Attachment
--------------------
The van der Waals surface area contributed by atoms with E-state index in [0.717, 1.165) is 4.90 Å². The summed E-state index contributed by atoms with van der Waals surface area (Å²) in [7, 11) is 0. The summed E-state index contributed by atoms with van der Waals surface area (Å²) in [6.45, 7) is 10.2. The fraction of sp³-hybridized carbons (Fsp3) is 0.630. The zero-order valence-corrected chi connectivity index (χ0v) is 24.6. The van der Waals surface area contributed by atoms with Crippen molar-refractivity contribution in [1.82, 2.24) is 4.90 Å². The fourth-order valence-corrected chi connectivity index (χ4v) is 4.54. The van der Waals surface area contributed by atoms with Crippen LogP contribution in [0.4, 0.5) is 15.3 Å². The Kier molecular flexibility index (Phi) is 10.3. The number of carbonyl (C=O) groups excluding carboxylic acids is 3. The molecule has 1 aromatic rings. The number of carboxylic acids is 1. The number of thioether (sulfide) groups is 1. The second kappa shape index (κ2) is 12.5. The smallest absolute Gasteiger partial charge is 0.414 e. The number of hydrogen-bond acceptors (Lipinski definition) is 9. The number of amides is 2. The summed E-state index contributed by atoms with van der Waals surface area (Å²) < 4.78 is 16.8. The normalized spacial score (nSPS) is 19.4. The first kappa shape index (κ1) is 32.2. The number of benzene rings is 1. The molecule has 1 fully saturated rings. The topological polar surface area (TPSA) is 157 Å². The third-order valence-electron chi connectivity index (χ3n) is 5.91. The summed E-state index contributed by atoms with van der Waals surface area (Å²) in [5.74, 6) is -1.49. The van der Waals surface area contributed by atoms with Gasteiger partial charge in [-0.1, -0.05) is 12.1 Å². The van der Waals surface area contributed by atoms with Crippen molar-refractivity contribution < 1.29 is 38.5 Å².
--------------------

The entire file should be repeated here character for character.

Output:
The van der Waals surface area contributed by atoms with E-state index in [0.717, 1.165) is 4.90 Å². The summed E-state index contributed by atoms with van der Waals surface area (Å²) in [7, 11) is 0. The summed E-state index contributed by atoms with van der Waals surface area (Å²) in [6.45, 7) is 10.2. The fraction of sp³-hybridized carbons (Fsp3) is 0.630. The zero-order valence-corrected chi connectivity index (χ0v) is 24.6. The van der Waals surface area contributed by atoms with Crippen molar-refractivity contribution in [1.82, 2.24) is 4.90 Å². The fourth-order valence-corrected chi connectivity index (χ4v) is 4.54. The van der Waals surface area contributed by atoms with Crippen LogP contribution in [0.4, 0.5) is 15.3 Å². The Kier molecular flexibility index (Phi) is 10.3. The number of carbonyl (C=O) groups excluding carboxylic acids is 3. The molecule has 1 aromatic rings. The number of carboxylic acids is 1. The number of thioether (sulfide) groups is 1. The second kappa shape index (κ2) is 12.5. The smallest absolute Gasteiger partial charge is 0.414 e. The number of hydrogen-bond acceptors (Lipinski definition) is 9. The number of amides is 2. The summed E-state index contributed by atoms with van der Waals surface area (Å²) < 4.78 is 16.8. The normalized spacial score (nSPS) is 19.4. The first kappa shape index (κ1) is 32.2. The number of benzene rings is 1. The molecule has 1 fully saturated rings. The topological polar surface area (TPSA) is 157 Å². The third-order valence-electron chi connectivity index (χ3n) is 5.91. The summed E-state index contributed by atoms with van der Waals surface area (Å²) in [5.74, 6) is -1.49. The van der Waals surface area contributed by atoms with Gasteiger partial charge in [-0.1, -0.05) is 12.1 Å². The van der Waals surface area contributed by atoms with Crippen molar-refractivity contribution < 1.29 is 38.5 Å².